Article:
“Red Dawn” isn’t the only Milius film getting a new treatment. Marcus Nispel (“Friday the 13th") is making a new “Conan,” a retelling of the mythology that Milius explored in the 1982 film “Conan the Barbarian,” which launched Arnold Schwarzenegger’s career. But Milius is not too psyched about "Conan" either -- or remakes in general. “No one wants their movie remade, especially when the movies take on a life of their own," he says.
Doncha just love it when people have a false sense of propriety over things? What bugs me is that this article is about Milius' dislike of the upcoming Red Dawn remake. Here, he actually has some sort of justification for not wanting to see his movie remade, since Red Dawn was Milius' creation. Despite all the changes, Conan is at its heart an adaptation - a terrible, loose, broad adaptation, but an adaptation nonetheless - and Milius has no more right to be annoyed about a new Conan film than Gene Wilder did when Burton "remade" Willy Wonka & the Chocolate Factory.
New adaptations of pre-existing source material from another medium are not remakes, and it irritates me when people assert otherwise. Is Orson Welles' Macbeth a remake of James Stewart Blackton's 1908 silent film? Is Batman Begins a remake of Tim Burton's Batman? Is The Greatest Story Ever Told a remake of King of Kings? No? Then a new Conan film is not a remake of Conan the Barbarian. True, the upcoming film does steal a bunch of elements, but that isn't what Milius said. What he said was No one wants their movie remade, especially when the movies take on a life of their own - implying that Conan the Barbarian was as much his own creation as Red Dawn was. Which it wasn't. Of course.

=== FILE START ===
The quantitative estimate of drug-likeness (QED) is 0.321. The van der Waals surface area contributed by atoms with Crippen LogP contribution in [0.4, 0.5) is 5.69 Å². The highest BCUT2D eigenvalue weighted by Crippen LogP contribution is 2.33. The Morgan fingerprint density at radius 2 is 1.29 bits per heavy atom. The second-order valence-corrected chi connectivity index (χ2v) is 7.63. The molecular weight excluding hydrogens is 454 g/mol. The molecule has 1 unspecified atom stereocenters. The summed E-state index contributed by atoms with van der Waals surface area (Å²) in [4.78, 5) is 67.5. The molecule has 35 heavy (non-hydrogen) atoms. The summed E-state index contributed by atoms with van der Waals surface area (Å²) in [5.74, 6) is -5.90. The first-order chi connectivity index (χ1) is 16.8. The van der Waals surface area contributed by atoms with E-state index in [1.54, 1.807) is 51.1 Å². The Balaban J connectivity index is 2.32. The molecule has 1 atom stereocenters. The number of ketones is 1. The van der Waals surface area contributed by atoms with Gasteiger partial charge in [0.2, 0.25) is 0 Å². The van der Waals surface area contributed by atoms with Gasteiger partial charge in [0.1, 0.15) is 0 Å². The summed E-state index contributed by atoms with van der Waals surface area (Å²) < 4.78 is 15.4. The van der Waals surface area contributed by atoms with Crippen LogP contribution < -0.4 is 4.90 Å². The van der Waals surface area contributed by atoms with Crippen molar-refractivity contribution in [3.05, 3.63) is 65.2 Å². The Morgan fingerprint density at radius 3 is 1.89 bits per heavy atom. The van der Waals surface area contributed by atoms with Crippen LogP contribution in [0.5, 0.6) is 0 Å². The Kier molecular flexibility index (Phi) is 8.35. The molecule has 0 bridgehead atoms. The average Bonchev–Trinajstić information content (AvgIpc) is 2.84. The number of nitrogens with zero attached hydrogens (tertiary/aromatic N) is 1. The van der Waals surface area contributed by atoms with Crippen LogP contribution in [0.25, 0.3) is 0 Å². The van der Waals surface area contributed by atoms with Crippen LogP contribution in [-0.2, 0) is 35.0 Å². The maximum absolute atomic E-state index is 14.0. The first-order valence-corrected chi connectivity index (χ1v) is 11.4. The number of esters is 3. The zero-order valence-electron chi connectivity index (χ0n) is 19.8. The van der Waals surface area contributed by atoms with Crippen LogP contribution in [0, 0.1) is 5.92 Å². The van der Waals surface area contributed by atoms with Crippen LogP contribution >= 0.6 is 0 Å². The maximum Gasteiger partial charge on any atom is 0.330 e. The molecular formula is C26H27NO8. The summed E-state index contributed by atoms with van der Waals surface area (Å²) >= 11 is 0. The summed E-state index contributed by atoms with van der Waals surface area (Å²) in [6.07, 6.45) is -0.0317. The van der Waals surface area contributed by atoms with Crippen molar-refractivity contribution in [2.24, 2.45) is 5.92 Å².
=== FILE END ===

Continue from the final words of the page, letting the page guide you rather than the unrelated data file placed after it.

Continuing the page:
Also, "retelling of the mythology" gives the impression that Milius successfullly explored the Hyborian Age and Howard's universe - an impression in whose general direction I can only snort derisively.